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the take

‘Brokeback Mountain’ Opera Not Necessarily the Campiest Thing Ever

brokeback opera

Photos: Getty Images, iStockphoto, Focus Features


The news from the opera world seems at first glance custom-made for parody: New York City Opera has ordered up an opera based on Annie Proulx’s short story Brokeback Mountain? (What’s next, an opera based on An Inconvenient Truth? Oh, right.) You might think that monosyllabic Wyoming ranch hands would be poor candidates for operatic characters —a shrug and a grimace can be eloquent on the page or the screen, but they kind of fizzle in a medium where the audience is expecting hours of actual singing. You might likewise believe that the composer Charles Wuorinen’s dissonance-heavy, tender-as-granite modernism to be an odd fit with a tale of fishing-trip love. Finally, you might be of the opinion that the only thing campier than a pair of singing cowboys is a couple of gay opera-singing cowboys.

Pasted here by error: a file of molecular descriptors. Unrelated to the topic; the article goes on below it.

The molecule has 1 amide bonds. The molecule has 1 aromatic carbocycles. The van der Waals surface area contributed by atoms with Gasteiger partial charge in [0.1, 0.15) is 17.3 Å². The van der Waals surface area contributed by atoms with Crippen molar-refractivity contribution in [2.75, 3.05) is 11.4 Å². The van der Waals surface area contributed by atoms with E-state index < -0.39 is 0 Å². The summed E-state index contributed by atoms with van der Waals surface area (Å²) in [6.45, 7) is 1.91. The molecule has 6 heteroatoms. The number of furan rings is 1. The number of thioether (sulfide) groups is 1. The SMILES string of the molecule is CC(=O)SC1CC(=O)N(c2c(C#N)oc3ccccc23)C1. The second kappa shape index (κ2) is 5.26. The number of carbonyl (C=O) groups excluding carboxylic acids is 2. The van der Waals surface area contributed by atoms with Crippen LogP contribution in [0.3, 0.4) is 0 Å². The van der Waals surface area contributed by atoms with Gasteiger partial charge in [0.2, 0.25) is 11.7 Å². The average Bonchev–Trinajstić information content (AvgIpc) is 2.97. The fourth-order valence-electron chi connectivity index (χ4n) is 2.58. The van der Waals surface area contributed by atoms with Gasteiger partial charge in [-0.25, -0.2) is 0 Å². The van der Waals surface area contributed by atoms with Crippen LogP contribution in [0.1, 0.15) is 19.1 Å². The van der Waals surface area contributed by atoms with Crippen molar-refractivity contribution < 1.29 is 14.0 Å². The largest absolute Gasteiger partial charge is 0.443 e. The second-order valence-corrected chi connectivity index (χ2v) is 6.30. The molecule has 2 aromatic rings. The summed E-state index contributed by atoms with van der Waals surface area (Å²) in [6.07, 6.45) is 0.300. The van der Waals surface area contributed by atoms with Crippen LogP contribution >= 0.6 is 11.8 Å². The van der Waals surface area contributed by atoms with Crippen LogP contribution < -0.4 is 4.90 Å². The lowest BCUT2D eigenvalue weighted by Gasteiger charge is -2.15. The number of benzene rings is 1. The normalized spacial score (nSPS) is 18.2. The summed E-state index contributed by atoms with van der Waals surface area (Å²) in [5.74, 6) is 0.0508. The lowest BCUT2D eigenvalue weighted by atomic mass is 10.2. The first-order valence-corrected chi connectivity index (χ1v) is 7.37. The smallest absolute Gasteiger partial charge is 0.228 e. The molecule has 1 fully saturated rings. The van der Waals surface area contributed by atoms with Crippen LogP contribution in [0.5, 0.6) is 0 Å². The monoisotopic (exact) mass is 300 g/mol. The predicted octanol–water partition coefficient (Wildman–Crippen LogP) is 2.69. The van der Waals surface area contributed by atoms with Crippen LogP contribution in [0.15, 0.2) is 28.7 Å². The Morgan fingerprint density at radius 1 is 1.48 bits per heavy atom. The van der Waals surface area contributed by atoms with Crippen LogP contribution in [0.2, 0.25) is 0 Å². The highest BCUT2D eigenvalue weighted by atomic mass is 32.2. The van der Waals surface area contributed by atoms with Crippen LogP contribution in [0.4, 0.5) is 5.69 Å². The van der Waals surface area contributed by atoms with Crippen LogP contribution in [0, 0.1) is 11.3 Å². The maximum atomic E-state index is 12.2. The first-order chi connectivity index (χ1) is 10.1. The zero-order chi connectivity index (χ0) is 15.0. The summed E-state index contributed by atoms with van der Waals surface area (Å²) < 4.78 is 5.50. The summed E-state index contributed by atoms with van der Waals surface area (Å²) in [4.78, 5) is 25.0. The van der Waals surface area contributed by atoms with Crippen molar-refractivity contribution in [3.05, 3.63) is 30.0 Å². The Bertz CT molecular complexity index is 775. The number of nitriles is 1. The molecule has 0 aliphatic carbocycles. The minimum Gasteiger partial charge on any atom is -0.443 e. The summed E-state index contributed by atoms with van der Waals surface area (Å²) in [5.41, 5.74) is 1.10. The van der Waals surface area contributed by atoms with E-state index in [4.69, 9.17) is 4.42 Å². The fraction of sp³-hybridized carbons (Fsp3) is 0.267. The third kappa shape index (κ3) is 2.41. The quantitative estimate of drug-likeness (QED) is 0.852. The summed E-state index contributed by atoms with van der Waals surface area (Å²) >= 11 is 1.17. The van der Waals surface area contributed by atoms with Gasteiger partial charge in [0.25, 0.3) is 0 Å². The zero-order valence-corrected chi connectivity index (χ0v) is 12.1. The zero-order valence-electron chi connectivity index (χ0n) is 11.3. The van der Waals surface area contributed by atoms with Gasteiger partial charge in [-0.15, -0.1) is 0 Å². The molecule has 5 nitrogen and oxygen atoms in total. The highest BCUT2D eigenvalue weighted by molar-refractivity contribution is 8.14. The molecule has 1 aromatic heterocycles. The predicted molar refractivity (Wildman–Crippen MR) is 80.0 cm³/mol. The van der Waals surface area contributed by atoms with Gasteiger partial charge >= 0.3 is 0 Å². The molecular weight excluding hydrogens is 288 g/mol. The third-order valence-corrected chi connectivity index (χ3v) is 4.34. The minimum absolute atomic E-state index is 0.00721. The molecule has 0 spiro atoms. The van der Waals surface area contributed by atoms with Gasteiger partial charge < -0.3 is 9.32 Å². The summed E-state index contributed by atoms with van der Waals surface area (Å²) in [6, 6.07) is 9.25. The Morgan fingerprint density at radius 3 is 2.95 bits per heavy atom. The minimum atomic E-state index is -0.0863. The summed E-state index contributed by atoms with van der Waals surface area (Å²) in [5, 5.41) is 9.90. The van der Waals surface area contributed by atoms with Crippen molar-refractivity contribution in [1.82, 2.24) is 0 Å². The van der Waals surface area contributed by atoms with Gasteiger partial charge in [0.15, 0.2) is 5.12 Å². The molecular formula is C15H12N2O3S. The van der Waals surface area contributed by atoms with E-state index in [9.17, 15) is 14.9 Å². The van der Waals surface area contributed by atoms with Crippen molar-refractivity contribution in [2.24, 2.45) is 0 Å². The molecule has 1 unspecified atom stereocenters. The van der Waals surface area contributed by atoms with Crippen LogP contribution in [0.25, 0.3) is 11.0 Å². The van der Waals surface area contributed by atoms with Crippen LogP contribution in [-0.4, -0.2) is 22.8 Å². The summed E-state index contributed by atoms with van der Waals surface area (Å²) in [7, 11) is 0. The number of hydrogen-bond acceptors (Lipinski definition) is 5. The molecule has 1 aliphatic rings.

But consider the precedents that tradition has to offer: a long roster of characters with complicated sexual-identity issues (Mozart’s Cherubino from Le Nozze di Figaro, Strauss’s Octavian from Rosenkavalier, and Gluck’s Orestes and Pylades from Iphigénie en Tauride, to name a few); inarticulate protagonists (Britten’s Peter Grimes and Billy Budd, Jake Heggie’s Joseph in Dead Man Walking); and even a cowboy opera (Puccini’s La Fanciulla del West). It’s even possible that Wuorinen’s tormented style of lyricism will be the perfect counterpart to the story’s tangle of repression, desire, confusion, anger, and shame. At least it’s safe to assume he won’t hang Act One on a sentimental love duet. Check back in with New York City Opera in 2013 to find out. —Justin Davidson

'Brokeback,' the Opera [NYT]

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